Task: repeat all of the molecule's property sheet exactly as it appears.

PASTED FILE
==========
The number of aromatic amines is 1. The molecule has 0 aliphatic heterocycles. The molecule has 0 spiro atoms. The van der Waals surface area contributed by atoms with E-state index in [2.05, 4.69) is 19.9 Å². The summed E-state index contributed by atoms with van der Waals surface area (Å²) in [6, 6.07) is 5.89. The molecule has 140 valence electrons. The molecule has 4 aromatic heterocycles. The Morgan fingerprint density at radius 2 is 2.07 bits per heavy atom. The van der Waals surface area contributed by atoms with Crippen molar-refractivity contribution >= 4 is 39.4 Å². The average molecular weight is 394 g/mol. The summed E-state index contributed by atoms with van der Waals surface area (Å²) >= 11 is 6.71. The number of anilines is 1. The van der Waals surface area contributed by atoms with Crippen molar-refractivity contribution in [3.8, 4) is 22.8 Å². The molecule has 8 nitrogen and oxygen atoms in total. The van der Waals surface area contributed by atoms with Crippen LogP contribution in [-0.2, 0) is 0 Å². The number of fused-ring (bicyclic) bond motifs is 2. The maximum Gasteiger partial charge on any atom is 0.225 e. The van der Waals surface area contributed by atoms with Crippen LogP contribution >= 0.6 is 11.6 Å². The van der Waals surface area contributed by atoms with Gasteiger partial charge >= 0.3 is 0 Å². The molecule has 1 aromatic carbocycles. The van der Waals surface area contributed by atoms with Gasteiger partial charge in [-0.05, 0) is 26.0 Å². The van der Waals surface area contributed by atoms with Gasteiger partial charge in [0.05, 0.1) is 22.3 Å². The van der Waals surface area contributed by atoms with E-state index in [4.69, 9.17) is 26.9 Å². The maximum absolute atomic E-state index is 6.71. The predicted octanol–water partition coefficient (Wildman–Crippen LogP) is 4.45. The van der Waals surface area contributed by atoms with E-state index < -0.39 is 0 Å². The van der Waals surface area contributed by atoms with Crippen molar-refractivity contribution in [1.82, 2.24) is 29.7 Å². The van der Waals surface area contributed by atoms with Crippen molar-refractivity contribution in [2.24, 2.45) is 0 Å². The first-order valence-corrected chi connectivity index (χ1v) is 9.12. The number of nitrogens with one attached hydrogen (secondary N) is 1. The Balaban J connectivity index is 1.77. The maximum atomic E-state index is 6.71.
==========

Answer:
The number of aromatic amines is 1. The molecule has 0 aliphatic heterocycles. The molecule has 0 spiro atoms. The van der Waals surface area contributed by atoms with E-state index in [2.05, 4.69) is 19.9 Å². The summed E-state index contributed by atoms with van der Waals surface area (Å²) in [6, 6.07) is 5.89. The molecule has 140 valence electrons. The molecule has 4 aromatic heterocycles. The Morgan fingerprint density at radius 2 is 2.07 bits per heavy atom. The van der Waals surface area contributed by atoms with Crippen molar-refractivity contribution >= 4 is 39.4 Å². The average molecular weight is 394 g/mol. The summed E-state index contributed by atoms with van der Waals surface area (Å²) >= 11 is 6.71. The number of anilines is 1. The van der Waals surface area contributed by atoms with Crippen molar-refractivity contribution in [3.8, 4) is 22.8 Å². The molecule has 8 nitrogen and oxygen atoms in total. The van der Waals surface area contributed by atoms with Crippen LogP contribution in [-0.2, 0) is 0 Å². The number of fused-ring (bicyclic) bond motifs is 2. The maximum Gasteiger partial charge on any atom is 0.225 e. The van der Waals surface area contributed by atoms with Crippen LogP contribution >= 0.6 is 11.6 Å². The van der Waals surface area contributed by atoms with Gasteiger partial charge >= 0.3 is 0 Å². The molecule has 1 aromatic carbocycles. The van der Waals surface area contributed by atoms with Gasteiger partial charge in [-0.05, 0) is 26.0 Å². The van der Waals surface area contributed by atoms with Gasteiger partial charge in [0.05, 0.1) is 22.3 Å². The van der Waals surface area contributed by atoms with E-state index in [4.69, 9.17) is 26.9 Å². The maximum absolute atomic E-state index is 6.71. The predicted octanol–water partition coefficient (Wildman–Crippen LogP) is 4.45. The van der Waals surface area contributed by atoms with E-state index < -0.39 is 0 Å². The van der Waals surface area contributed by atoms with Crippen molar-refractivity contribution in [1.82, 2.24) is 29.7 Å². The van der Waals surface area contributed by atoms with Crippen molar-refractivity contribution in [2.24, 2.45) is 0 Å². The first-order valence-corrected chi connectivity index (χ1v) is 9.12. The number of nitrogens with one attached hydrogen (secondary N) is 1. The Balaban J connectivity index is 1.77. The maximum atomic E-state index is 6.71.